Boston Legal is finally back, and although this week's was one of its more didactic episodes with two verdicts that I found implausible, I was so happy to have Denny and Alan back that I didn't care (and I forgot to start recording until well into the first half hour, woe, but I am counting on an early DVD release since it will be a shortened season). Melvin "You're a Hoot" Palmer is back, this time representing a TV network being sued by Alan because the daughter of his client was murdered by an ex-boyfriend after she turned down his proposal of marriage on "Dr. Ray, a Jerry Springer-type talk show. Alan tells Denny and Lorraine separately that Melvin reminds him of a punching doll that keeps coming back up smiling; he privately confesses to Lorraine that he had one of those in his childhood and stabbed it, and she concludes that Alan's fear of clowns probably stems from guilt over this incident.

Meanwhile Shirley is visited by an old friend who has been arrested for killing and eating a seal...well, more than one. He's a Vietnam veteran who's been diagnosed as bipolar but has no medical insurance and can't even afford food; he says he killed the seals because he needed the food, and is adamant that he will not plead diminished capacity. With the plight of veterans on her mind, Shirley finds Denny walking around without his trousers on -- he spilled something on them and is more comfortable in just boxers -- and invites him out to dinner. Of course Denny takes this as an opportunity to fall back in love and thinks that if he weeps for her, she'll see what a sensitive man he since he can't cry on command, he has little tubes affixed below his eyes to squirt out tears.

The TV producer says the murdered girl signed a waiver and knew that his TV show stirred up strong emotions, though he gets upset when Alan asks if the producer is saying that she brought on her own murder. Melvin too tries to make it the girl's fault in his closing, saying she chose to turn down a proposal with the cameras rolling. Alan is less concerned with arguing the outrageousness of blaming the victim than with having his say about how far TV has fallen: it took us to the moon, let us cry together when Kennedy was assassinated, helped end the Vietnam War, and now it's all about eye candy, titillation and murders like this that are practically scripted, where the news unit publicizes the talk show and vice versa. Murder, he notes, is good business for television today.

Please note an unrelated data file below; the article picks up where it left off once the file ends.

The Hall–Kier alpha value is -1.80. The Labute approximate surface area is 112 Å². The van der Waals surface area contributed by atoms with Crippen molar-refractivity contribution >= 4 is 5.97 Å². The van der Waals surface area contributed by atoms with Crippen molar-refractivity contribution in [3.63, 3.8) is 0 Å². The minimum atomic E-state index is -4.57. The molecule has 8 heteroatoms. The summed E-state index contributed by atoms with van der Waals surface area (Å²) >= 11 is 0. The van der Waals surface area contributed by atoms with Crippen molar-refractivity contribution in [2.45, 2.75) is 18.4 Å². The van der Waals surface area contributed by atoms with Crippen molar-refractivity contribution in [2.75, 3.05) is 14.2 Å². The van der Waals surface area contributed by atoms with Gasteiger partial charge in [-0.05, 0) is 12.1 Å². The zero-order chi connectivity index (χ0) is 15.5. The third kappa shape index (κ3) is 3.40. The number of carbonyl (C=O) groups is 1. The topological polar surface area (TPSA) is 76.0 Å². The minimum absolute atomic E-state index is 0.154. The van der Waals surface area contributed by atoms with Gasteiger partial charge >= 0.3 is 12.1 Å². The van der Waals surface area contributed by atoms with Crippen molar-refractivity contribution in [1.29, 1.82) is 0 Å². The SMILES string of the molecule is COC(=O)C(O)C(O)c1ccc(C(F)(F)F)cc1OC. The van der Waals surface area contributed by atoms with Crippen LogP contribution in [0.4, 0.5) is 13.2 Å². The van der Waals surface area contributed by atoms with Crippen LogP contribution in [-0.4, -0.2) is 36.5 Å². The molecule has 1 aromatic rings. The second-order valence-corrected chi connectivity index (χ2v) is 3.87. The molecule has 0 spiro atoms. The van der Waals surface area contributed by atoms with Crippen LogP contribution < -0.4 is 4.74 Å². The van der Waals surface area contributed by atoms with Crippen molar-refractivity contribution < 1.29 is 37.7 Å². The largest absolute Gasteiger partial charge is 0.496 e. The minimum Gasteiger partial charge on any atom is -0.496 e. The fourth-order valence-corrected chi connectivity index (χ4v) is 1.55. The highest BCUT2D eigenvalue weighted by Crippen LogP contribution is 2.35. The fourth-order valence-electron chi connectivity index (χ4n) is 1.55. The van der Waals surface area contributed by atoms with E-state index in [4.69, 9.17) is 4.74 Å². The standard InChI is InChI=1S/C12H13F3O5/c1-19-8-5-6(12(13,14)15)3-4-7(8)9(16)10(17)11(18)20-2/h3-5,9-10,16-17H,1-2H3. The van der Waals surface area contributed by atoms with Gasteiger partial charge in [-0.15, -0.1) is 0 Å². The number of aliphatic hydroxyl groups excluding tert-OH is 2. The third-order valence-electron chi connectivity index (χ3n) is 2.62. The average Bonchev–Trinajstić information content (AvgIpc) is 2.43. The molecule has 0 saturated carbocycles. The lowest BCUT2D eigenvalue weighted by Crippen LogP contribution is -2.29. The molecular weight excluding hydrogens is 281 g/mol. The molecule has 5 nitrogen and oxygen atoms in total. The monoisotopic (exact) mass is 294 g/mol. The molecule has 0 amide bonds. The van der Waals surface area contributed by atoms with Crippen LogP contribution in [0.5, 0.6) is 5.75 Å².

Denny takes a break from practicing to beat the black guy in an interactive boxing game (the next level is a Muslim terrorist) to go out with Shirley, but his overactive tear implants drench her and she leaves in disgust. She's also frustrated with her case, since her client won't allow her to position him as any sort of victim. Shirley upsets him by talking about his being bipolar when questioning a police officer, but the thrust of her argument is that the US protects seals yet not soldiers -- mental illness and financial struggles are in fact the norm, not the exception for returning veterans. When the judge asks if she is asking for special treatment for soldiers, she points out that the federal government prefers to offer her client an expensive jail cell than a meal and says just plain decent treatment would be nice. Although her client repeatedly broke the law, she wins the case.

Alan wins his case too -- 4.5 million dollars for the victim's family, in fact -- though he admits to Denny that he wanted to win as much to shut up Melvin as for the victim, and Melvin cheerfully admits that win or lose, the lawyer gets paid and he will get even more on appeal. Alan's deeper struggle is with the smiling clownlike face of Melvin. When Lorraine gets him a punching bag like the one Alan murdered in childhood, Alan freaks out and Denny shoots it. Denny has wept real tears in front of Carl over having lost Shirley, but he, too, bounces back, and on the balcony when Alan asks if Denny worries that when he dies, people won't truly have known him, Denny says that Alan knows him. Moreover, Denny adds, he loves Alan and he likes Alan just the way he is. And Alan agrees that that's as much intimacy as he needs, no matter how dysfunctional anyone else thinks he is, and even though he has to explain to Denny that "Que Sera, Sera" is not "Que Saran, Saran."

Am too tired for intelligent commentary on McCain, Petraeus or the Lady Vols, which is stupid because I slept relatively late and got no exercise. I think lack of brain exercise must lead to sloth! On Wednesday I shall do the more difficult Sudoku!